State and municipal governments across the country are addressing this issue, if at all, in a very timid and half-assed way. 
    The few that have dared to propose a complete ban on woodburning have met with the same outrage as those which have sought to ban handguns. A highly vocal, mobilized minority screams that having a fire is a "God-given right," and they have prevailed time after time.
"Oh, by the way Adam, have a fire whenever you feel like it. I can always create another Earth."
    "This is a personal pleasure," a homebuilder told the Los Angeles Times. "It's one of the few things they can enjoy -- besides a television, I guess -- that makes it a home."
    Come on, people -- let's update our pleasures a bit. We stopped being cavemen and prairie pioneers quite awhile ago.
    Many municipalities are requiring that new homes be equipped with gas fireplaces or pellet-burning wood stoves while continuing to permit existing units to pour forth, unregulated, with their choking excrement.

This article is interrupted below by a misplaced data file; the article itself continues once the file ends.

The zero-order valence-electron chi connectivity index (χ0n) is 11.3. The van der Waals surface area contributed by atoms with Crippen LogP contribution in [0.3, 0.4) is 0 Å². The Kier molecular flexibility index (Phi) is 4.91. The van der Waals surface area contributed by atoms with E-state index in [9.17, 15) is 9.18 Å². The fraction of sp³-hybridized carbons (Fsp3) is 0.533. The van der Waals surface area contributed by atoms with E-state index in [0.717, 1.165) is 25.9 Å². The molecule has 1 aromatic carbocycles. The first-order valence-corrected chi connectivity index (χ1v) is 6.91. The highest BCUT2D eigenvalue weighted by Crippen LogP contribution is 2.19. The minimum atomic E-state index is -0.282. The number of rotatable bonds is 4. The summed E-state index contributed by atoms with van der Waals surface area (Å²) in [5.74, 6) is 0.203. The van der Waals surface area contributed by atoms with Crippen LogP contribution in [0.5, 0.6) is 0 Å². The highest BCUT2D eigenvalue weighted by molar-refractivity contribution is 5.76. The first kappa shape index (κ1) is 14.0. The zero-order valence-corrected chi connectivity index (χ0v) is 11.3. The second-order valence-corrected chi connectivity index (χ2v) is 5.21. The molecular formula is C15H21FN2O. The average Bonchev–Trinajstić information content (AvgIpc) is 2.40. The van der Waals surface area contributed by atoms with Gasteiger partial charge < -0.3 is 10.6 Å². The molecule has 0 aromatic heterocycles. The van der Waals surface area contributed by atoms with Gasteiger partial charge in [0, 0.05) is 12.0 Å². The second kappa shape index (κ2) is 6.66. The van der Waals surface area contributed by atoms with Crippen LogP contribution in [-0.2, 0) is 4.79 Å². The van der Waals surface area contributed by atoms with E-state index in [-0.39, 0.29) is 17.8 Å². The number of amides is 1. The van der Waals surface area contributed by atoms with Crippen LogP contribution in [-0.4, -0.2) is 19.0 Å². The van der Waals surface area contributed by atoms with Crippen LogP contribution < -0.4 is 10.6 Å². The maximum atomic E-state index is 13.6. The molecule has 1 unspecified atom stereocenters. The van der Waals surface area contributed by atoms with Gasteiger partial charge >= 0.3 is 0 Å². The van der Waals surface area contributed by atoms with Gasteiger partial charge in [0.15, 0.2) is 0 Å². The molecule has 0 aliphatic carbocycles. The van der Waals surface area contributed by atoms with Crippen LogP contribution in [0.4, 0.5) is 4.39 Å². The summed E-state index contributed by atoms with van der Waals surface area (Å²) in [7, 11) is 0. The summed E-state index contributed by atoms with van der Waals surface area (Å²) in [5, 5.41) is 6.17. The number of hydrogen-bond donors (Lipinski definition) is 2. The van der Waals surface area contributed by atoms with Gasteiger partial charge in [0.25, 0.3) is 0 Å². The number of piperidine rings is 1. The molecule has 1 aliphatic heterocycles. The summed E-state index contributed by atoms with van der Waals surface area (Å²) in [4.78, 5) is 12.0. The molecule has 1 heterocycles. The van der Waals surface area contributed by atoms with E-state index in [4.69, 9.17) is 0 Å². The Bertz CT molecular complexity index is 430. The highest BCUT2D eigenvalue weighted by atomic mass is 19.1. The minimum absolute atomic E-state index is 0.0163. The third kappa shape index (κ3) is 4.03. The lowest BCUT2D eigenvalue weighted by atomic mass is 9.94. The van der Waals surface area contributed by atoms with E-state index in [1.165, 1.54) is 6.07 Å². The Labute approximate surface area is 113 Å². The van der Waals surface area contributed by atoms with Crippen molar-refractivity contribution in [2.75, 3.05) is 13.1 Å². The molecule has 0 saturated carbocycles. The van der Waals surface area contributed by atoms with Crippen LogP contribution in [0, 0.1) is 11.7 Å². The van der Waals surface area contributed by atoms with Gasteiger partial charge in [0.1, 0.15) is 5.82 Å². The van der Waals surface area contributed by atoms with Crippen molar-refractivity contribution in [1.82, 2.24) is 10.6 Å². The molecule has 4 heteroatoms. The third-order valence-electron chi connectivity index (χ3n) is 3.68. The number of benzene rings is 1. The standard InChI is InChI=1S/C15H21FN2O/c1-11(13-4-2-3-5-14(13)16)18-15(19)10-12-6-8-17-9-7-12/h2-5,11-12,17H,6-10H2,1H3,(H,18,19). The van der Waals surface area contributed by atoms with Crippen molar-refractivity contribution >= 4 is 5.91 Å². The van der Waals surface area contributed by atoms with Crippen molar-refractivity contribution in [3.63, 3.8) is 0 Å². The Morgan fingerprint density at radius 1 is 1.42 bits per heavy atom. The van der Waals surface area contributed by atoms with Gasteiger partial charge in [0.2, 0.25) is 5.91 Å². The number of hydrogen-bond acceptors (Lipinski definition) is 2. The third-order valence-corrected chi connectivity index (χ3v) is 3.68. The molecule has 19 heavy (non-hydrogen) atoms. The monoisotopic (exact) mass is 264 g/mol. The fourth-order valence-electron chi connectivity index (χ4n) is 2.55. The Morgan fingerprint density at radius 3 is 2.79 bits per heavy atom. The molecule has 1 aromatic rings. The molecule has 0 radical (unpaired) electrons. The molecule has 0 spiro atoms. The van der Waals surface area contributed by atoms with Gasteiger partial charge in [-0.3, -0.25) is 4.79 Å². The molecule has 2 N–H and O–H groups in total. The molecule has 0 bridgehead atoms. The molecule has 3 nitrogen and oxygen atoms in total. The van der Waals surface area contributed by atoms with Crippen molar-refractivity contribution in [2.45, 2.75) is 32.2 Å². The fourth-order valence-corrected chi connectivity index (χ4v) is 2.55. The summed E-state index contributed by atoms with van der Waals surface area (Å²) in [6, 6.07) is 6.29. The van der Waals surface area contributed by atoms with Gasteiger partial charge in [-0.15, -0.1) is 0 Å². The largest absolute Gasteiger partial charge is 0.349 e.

A number of state and municipal governments -- particularly those that experience one inversion after another during the winter -- have adopted a lightheartedly named "spare the air" program.
    These outrageously timid protocols permit wood burning until the pollution levels become unhealthy. At that point, residents are urged or ordered not to burn. 
    This is such a flaccid, stupid, gutless approach that it wouldn't bother me if they scrapped it altogether. 
    Long after the air is so filthy that you can see, taste and smell it, our meteorologists cheerfully report that, "It's fine to fire up the old fireplace tonight. But judging from how strong the inversion is, tomorrow night might be a different story." 
    Only when the air becomes virtually lethal do they reluctantly ask us to "refrain from burning tonight." I wish somebody would have the guts to draft and enforce a policy that actually values public health more than the festive exhilaration of a "roaring fire."